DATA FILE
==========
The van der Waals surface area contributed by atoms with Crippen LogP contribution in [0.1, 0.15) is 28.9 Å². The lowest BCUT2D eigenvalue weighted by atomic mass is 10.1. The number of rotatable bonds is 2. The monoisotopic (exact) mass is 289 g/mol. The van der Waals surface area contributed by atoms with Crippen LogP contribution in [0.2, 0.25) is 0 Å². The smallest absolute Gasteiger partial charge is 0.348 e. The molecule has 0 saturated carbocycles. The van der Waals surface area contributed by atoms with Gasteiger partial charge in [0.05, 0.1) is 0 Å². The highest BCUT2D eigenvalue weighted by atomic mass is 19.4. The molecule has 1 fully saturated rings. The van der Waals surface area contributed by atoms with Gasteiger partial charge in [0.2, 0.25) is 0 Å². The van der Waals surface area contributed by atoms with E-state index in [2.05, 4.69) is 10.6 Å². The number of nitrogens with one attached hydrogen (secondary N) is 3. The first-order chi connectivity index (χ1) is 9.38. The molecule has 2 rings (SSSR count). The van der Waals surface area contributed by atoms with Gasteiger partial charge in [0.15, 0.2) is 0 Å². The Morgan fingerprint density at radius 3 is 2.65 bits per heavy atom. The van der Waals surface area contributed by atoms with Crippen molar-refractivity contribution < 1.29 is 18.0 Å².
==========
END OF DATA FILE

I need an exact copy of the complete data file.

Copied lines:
The van der Waals surface area contributed by atoms with Crippen LogP contribution in [0.1, 0.15) is 28.9 Å². The lowest BCUT2D eigenvalue weighted by atomic mass is 10.1. The number of rotatable bonds is 2. The monoisotopic (exact) mass is 289 g/mol. The van der Waals surface area contributed by atoms with Crippen LogP contribution in [0.2, 0.25) is 0 Å². The smallest absolute Gasteiger partial charge is 0.348 e. The molecule has 0 saturated carbocycles. The van der Waals surface area contributed by atoms with Gasteiger partial charge in [0.05, 0.1) is 0 Å². The highest BCUT2D eigenvalue weighted by atomic mass is 19.4. The molecule has 1 fully saturated rings. The van der Waals surface area contributed by atoms with Gasteiger partial charge in [0.2, 0.25) is 0 Å². The van der Waals surface area contributed by atoms with E-state index in [2.05, 4.69) is 10.6 Å². The number of nitrogens with one attached hydrogen (secondary N) is 3. The first-order chi connectivity index (χ1) is 9.38. The molecule has 2 rings (SSSR count). The van der Waals surface area contributed by atoms with Gasteiger partial charge in [0.15, 0.2) is 0 Å². The Morgan fingerprint density at radius 3 is 2.65 bits per heavy atom. The van der Waals surface area contributed by atoms with Crippen molar-refractivity contribution < 1.29 is 18.0 Å².